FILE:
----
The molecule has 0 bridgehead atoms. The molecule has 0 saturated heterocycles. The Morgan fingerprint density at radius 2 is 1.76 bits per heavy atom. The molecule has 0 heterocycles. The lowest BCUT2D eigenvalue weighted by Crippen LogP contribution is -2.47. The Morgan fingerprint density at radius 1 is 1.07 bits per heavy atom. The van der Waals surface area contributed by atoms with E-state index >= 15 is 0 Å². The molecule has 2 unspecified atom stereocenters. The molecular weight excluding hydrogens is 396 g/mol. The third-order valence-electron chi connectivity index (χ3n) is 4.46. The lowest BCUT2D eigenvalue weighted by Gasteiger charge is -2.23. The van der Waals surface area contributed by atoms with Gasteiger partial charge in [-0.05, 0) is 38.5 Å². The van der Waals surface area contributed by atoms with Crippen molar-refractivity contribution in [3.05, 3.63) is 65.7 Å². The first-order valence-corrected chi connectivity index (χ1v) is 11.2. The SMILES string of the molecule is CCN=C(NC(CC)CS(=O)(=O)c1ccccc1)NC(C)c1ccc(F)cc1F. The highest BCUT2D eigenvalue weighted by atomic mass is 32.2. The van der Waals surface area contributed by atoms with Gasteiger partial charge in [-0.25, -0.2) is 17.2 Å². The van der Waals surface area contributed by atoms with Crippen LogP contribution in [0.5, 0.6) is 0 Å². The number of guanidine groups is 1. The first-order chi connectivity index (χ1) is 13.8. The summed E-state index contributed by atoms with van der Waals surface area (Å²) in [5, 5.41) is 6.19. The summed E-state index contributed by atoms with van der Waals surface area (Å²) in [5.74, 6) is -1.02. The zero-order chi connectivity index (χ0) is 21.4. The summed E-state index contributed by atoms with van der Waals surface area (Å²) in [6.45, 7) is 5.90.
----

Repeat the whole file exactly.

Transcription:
The molecule has 0 bridgehead atoms. The molecule has 0 saturated heterocycles. The Morgan fingerprint density at radius 2 is 1.76 bits per heavy atom. The molecule has 0 heterocycles. The lowest BCUT2D eigenvalue weighted by Crippen LogP contribution is -2.47. The Morgan fingerprint density at radius 1 is 1.07 bits per heavy atom. The van der Waals surface area contributed by atoms with E-state index >= 15 is 0 Å². The molecule has 2 unspecified atom stereocenters. The molecular weight excluding hydrogens is 396 g/mol. The third-order valence-electron chi connectivity index (χ3n) is 4.46. The lowest BCUT2D eigenvalue weighted by Gasteiger charge is -2.23. The van der Waals surface area contributed by atoms with Gasteiger partial charge in [-0.05, 0) is 38.5 Å². The van der Waals surface area contributed by atoms with Crippen molar-refractivity contribution in [3.05, 3.63) is 65.7 Å². The first-order valence-corrected chi connectivity index (χ1v) is 11.2. The SMILES string of the molecule is CCN=C(NC(CC)CS(=O)(=O)c1ccccc1)NC(C)c1ccc(F)cc1F. The highest BCUT2D eigenvalue weighted by atomic mass is 32.2. The van der Waals surface area contributed by atoms with Gasteiger partial charge in [-0.25, -0.2) is 17.2 Å². The van der Waals surface area contributed by atoms with Crippen LogP contribution in [0.5, 0.6) is 0 Å². The number of guanidine groups is 1. The first-order chi connectivity index (χ1) is 13.8. The summed E-state index contributed by atoms with van der Waals surface area (Å²) in [5, 5.41) is 6.19. The summed E-state index contributed by atoms with van der Waals surface area (Å²) in [5.74, 6) is -1.02. The zero-order chi connectivity index (χ0) is 21.4. The summed E-state index contributed by atoms with van der Waals surface area (Å²) in [6.45, 7) is 5.90.